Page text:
Farmer in Late Fall
It's cold here in the Ozarks, danged cold, and the farmer is hunting for his seed catalogues so he can start dreaming of spring.
There has also been a threat of snow.
The routines on the farm change with the seasons. A month ago I was worried about finishing up the mowing and getting the daffodil and tulip bulbs into the ground. Now my thoughts are more focused on helping the farm fowl survive the winter and keeping the house warm. The dogs and I are hunkered down, and the chickens are out working the cold, cold ground.
A big chore in winter is just keeping water available for all of the animals. The outdoor water bowls freeze over every night, and in the morning I have to bust the ice so that the birds can drink. Sometimes, on days like today, the water in the bowls even refreezes during the daylight hours. From where I sit right now, I can see that the birdbath is frozen over and in need of my attentions.
One of the peacock hens was injured yesterday, though I don't know how. During the afternoon feeding I noticed the straw under one of their outdoor perches was blood red. My first thought was that PeeWee, the young hen who was born this spring, had perhaps been injured by one of the adult birds. All of the big birds except her mother seem to resent PeeWee and never miss a chance to chase or peck her. But it wasn't PeeWee who was injured. Later I noticed one of the adult hens sitting alone on a perch and looking subdued. A closer examination revealed that she had a gash just above her wing - a shoulder injury. I was careful to give her a separate supply of food so that she did not have to mingle with the others, and this morning she looks to be somewhat better.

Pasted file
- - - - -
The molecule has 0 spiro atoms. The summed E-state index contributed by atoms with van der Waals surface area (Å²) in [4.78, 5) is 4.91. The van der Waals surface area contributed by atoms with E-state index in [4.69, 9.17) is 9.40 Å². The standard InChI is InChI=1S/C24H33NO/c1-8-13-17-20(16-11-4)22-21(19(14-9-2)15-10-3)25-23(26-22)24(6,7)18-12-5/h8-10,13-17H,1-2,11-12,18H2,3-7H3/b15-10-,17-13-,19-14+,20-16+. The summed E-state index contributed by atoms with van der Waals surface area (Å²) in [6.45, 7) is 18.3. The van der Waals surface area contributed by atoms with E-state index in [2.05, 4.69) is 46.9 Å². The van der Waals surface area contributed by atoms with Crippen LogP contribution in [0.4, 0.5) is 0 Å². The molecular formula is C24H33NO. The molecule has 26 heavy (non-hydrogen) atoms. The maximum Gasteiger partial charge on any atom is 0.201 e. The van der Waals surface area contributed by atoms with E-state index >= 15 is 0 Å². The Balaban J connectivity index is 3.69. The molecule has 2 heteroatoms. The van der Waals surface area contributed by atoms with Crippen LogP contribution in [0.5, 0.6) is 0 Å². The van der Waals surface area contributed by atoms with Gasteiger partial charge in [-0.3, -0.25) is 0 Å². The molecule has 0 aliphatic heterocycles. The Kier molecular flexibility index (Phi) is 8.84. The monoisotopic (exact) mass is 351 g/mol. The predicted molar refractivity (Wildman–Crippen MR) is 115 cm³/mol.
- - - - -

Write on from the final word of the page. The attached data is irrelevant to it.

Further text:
Hector, the farm's lone duck, has been doing a bit of showing out. Hector was born in the incubator last July along with fifteen baby chicks. Those chicks now number twelve, and they are all Hector's adopted brothers and sisters. Hector eats grass and grains scattered on the ground, just as the chickens do. Once a day I feed bread bits, but the chickens just about always beat him to that. While the chickens scurry about grabbing bread off of the ground, Hector looks skyward wondering what all the fuss is about.
But that changed this week when I scattered some dry dog food for the birds. The chickens, preferring sunflower seeds that were also being offered, were only mildly interested in the dog food, but Hector went nuts for it - scooping up most of what was scattered about. (My son told me later that ducks at one of the local parks eat dog food as their primary nourishment.) That same evening, after he gorged on the new food, Hector scandalized the barnyard by making amorous advances toward one of the hens. The next day after eating dog food, he jumped in his kiddie pool (which was almost frozen) and bathed and quacked with glee.
I think I may have created a monster. Maybe a good snowfall will calm him down!